Music education majors across the United States (N = 1029) self-reported indicators of depression, anxiety, personality, and stress. According to the results, music education majors are highly busy, and report elevated levels of stress as compared to their peers. Semester enrollment averages include: 18.5 hours (including 0 credit courses) a semester, rehearsing an average of 9.08 hours a week, and a majority of whom work an average of 13-15 hours a week all while reporting high perceived stress levels. Furthermore, 74% of respondents required additional screening on the DSM-V for depression with over 70% exhibiting symptoms of moderate or severe depression; whereas, 84% of the respondents required additional screening for anxiety with over 74% showing signs of moderate and severe anxiety. Both series of results represent significant increases from the original study. The discussion provides possible explanations and suggestions for future considerations regarding music education majors and mental health.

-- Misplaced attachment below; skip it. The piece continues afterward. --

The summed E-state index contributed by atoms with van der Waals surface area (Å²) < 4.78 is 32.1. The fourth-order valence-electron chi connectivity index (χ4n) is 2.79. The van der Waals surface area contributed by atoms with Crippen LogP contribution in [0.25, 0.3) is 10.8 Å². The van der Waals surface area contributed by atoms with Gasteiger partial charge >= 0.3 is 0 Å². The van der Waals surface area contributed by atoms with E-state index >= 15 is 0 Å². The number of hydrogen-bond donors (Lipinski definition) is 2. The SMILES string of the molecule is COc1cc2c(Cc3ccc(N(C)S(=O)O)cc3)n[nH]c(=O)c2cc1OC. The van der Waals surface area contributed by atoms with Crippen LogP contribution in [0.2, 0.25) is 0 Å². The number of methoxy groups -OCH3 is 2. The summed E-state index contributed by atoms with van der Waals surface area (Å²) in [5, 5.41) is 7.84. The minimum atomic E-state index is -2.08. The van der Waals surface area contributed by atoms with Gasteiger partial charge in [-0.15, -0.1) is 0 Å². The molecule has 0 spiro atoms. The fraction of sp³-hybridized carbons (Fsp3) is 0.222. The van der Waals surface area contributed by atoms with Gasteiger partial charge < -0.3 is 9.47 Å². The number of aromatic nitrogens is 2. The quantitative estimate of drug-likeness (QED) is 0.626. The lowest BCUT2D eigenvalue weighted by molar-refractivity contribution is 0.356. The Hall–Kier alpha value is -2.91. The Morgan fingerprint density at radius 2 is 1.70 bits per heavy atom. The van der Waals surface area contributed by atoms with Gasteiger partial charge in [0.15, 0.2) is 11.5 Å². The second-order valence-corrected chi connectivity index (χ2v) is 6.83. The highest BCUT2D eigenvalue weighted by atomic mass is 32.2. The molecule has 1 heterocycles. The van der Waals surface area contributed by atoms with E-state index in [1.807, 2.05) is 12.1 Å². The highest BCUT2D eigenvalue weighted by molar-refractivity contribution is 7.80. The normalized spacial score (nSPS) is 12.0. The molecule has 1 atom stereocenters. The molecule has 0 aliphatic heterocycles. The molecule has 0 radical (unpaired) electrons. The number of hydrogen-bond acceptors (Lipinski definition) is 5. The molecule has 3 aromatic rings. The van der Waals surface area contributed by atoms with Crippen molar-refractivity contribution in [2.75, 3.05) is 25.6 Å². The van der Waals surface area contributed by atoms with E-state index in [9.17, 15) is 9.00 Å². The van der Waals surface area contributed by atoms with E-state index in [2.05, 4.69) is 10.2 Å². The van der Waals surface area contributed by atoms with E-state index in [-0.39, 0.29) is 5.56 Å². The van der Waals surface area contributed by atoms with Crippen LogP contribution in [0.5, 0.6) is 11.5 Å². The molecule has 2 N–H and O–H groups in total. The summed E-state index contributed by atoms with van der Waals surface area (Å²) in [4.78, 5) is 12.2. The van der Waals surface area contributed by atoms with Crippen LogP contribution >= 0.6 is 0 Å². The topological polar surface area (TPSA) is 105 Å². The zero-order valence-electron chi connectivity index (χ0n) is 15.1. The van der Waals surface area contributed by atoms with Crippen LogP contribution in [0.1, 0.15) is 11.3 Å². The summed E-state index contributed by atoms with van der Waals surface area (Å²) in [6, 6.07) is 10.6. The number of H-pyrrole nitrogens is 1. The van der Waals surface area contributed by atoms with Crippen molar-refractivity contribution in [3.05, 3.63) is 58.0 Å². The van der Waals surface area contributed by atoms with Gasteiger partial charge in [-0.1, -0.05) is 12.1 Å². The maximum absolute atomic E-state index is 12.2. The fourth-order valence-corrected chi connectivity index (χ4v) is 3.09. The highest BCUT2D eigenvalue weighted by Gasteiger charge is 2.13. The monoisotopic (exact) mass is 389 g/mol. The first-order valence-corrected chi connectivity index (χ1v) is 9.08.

Payne, Philip D.
"Music Education Majors and Mental Health: A Follow-up Study,"
Research & Issues in Music Education: Vol. 17:
1, Article 3.
Available at: https://commons.lib.jmu.edu/rime/vol17/iss1/3